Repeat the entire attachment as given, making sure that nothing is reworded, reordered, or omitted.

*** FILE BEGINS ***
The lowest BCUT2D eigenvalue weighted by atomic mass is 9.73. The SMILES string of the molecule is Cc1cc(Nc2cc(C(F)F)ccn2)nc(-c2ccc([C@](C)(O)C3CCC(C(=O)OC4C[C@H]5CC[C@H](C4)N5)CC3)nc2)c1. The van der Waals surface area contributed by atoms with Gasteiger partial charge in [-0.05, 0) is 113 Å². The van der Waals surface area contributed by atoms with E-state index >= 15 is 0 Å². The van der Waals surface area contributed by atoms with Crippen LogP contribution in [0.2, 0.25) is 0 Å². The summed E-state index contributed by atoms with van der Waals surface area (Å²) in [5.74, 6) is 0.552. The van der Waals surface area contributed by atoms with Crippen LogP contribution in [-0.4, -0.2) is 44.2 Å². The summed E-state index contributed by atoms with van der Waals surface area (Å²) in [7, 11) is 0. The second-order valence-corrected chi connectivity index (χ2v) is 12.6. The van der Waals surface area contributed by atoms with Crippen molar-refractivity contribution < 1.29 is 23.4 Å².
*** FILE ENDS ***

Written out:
The lowest BCUT2D eigenvalue weighted by atomic mass is 9.73. The SMILES string of the molecule is Cc1cc(Nc2cc(C(F)F)ccn2)nc(-c2ccc([C@](C)(O)C3CCC(C(=O)OC4C[C@H]5CC[C@H](C4)N5)CC3)nc2)c1. The van der Waals surface area contributed by atoms with Gasteiger partial charge in [-0.05, 0) is 113 Å². The van der Waals surface area contributed by atoms with E-state index >= 15 is 0 Å². The van der Waals surface area contributed by atoms with Crippen LogP contribution in [0.2, 0.25) is 0 Å². The summed E-state index contributed by atoms with van der Waals surface area (Å²) in [5.74, 6) is 0.552. The van der Waals surface area contributed by atoms with Crippen LogP contribution in [-0.4, -0.2) is 44.2 Å². The summed E-state index contributed by atoms with van der Waals surface area (Å²) in [7, 11) is 0. The second-order valence-corrected chi connectivity index (χ2v) is 12.6. The van der Waals surface area contributed by atoms with Crippen molar-refractivity contribution < 1.29 is 23.4 Å².